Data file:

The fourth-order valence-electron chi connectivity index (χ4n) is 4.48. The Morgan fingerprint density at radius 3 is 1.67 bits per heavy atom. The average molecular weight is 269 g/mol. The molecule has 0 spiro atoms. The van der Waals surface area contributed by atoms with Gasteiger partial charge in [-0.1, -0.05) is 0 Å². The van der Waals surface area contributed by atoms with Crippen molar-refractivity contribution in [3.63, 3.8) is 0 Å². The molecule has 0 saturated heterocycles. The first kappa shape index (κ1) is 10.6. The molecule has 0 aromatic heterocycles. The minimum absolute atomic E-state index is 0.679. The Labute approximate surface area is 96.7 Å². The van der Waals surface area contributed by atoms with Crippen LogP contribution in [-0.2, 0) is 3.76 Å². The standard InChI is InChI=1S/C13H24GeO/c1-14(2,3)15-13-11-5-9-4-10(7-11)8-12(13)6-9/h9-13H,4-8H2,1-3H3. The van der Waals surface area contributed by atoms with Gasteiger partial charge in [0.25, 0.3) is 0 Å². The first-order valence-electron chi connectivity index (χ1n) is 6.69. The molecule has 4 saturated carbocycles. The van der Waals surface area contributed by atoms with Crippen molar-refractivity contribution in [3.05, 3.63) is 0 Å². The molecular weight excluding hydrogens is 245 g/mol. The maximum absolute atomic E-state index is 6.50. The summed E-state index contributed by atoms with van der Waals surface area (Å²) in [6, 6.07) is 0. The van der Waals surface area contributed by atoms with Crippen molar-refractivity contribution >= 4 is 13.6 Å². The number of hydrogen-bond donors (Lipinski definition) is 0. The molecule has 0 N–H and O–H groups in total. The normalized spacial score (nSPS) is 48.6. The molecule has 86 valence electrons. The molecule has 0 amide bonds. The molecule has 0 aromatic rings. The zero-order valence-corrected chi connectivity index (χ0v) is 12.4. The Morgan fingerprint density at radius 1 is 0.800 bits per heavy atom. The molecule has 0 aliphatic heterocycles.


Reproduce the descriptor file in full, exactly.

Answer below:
The fourth-order valence-electron chi connectivity index (χ4n) is 4.48. The Morgan fingerprint density at radius 3 is 1.67 bits per heavy atom. The average molecular weight is 269 g/mol. The molecule has 0 spiro atoms. The van der Waals surface area contributed by atoms with Gasteiger partial charge in [-0.1, -0.05) is 0 Å². The van der Waals surface area contributed by atoms with Crippen molar-refractivity contribution in [3.63, 3.8) is 0 Å². The molecule has 0 saturated heterocycles. The first kappa shape index (κ1) is 10.6. The molecule has 0 aromatic heterocycles. The minimum absolute atomic E-state index is 0.679. The Labute approximate surface area is 96.7 Å². The van der Waals surface area contributed by atoms with Crippen LogP contribution in [-0.2, 0) is 3.76 Å². The standard InChI is InChI=1S/C13H24GeO/c1-14(2,3)15-13-11-5-9-4-10(7-11)8-12(13)6-9/h9-13H,4-8H2,1-3H3. The van der Waals surface area contributed by atoms with Gasteiger partial charge in [0.25, 0.3) is 0 Å². The first-order valence-electron chi connectivity index (χ1n) is 6.69. The molecule has 4 saturated carbocycles. The van der Waals surface area contributed by atoms with Crippen molar-refractivity contribution in [3.05, 3.63) is 0 Å². The molecular weight excluding hydrogens is 245 g/mol. The maximum absolute atomic E-state index is 6.50. The summed E-state index contributed by atoms with van der Waals surface area (Å²) in [6, 6.07) is 0. The van der Waals surface area contributed by atoms with Crippen molar-refractivity contribution >= 4 is 13.6 Å². The number of hydrogen-bond donors (Lipinski definition) is 0. The molecule has 0 N–H and O–H groups in total. The normalized spacial score (nSPS) is 48.6. The molecule has 86 valence electrons. The molecule has 0 amide bonds. The molecule has 0 aromatic rings. The zero-order valence-corrected chi connectivity index (χ0v) is 12.4. The Morgan fingerprint density at radius 1 is 0.800 bits per heavy atom. The molecule has 0 aliphatic heterocycles.